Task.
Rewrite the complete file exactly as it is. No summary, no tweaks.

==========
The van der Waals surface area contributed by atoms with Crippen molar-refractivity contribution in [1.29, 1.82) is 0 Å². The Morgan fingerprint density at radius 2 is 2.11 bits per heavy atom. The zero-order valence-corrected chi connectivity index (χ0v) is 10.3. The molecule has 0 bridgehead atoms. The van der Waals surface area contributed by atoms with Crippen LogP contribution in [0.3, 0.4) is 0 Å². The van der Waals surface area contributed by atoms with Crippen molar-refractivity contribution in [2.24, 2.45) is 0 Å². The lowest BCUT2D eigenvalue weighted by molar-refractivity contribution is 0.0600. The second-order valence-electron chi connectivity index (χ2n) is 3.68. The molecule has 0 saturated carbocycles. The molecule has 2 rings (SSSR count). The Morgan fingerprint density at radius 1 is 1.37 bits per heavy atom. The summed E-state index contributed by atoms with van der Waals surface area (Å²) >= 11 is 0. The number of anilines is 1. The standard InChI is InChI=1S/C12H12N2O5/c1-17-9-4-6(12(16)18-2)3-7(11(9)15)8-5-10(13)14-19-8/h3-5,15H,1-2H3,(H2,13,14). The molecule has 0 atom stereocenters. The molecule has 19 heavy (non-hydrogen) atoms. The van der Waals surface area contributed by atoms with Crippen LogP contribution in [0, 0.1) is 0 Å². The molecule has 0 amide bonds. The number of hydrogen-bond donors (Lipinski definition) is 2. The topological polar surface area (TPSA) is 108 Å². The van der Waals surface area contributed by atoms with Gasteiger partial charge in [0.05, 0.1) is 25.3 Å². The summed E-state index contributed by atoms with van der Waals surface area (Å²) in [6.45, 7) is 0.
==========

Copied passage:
The van der Waals surface area contributed by atoms with Crippen molar-refractivity contribution in [1.29, 1.82) is 0 Å². The Morgan fingerprint density at radius 2 is 2.11 bits per heavy atom. The zero-order valence-corrected chi connectivity index (χ0v) is 10.3. The molecule has 0 bridgehead atoms. The van der Waals surface area contributed by atoms with Crippen LogP contribution in [0.3, 0.4) is 0 Å². The van der Waals surface area contributed by atoms with Crippen molar-refractivity contribution in [2.24, 2.45) is 0 Å². The lowest BCUT2D eigenvalue weighted by molar-refractivity contribution is 0.0600. The second-order valence-electron chi connectivity index (χ2n) is 3.68. The molecule has 0 saturated carbocycles. The molecule has 2 rings (SSSR count). The Morgan fingerprint density at radius 1 is 1.37 bits per heavy atom. The summed E-state index contributed by atoms with van der Waals surface area (Å²) >= 11 is 0. The number of anilines is 1. The standard InChI is InChI=1S/C12H12N2O5/c1-17-9-4-6(12(16)18-2)3-7(11(9)15)8-5-10(13)14-19-8/h3-5,15H,1-2H3,(H2,13,14). The molecule has 0 atom stereocenters. The molecule has 19 heavy (non-hydrogen) atoms. The van der Waals surface area contributed by atoms with Crippen LogP contribution in [0, 0.1) is 0 Å². The molecule has 0 amide bonds. The number of hydrogen-bond donors (Lipinski definition) is 2. The topological polar surface area (TPSA) is 108 Å². The van der Waals surface area contributed by atoms with Gasteiger partial charge in [0.05, 0.1) is 25.3 Å². The summed E-state index contributed by atoms with van der Waals surface area (Å²) in [6.45, 7) is 0.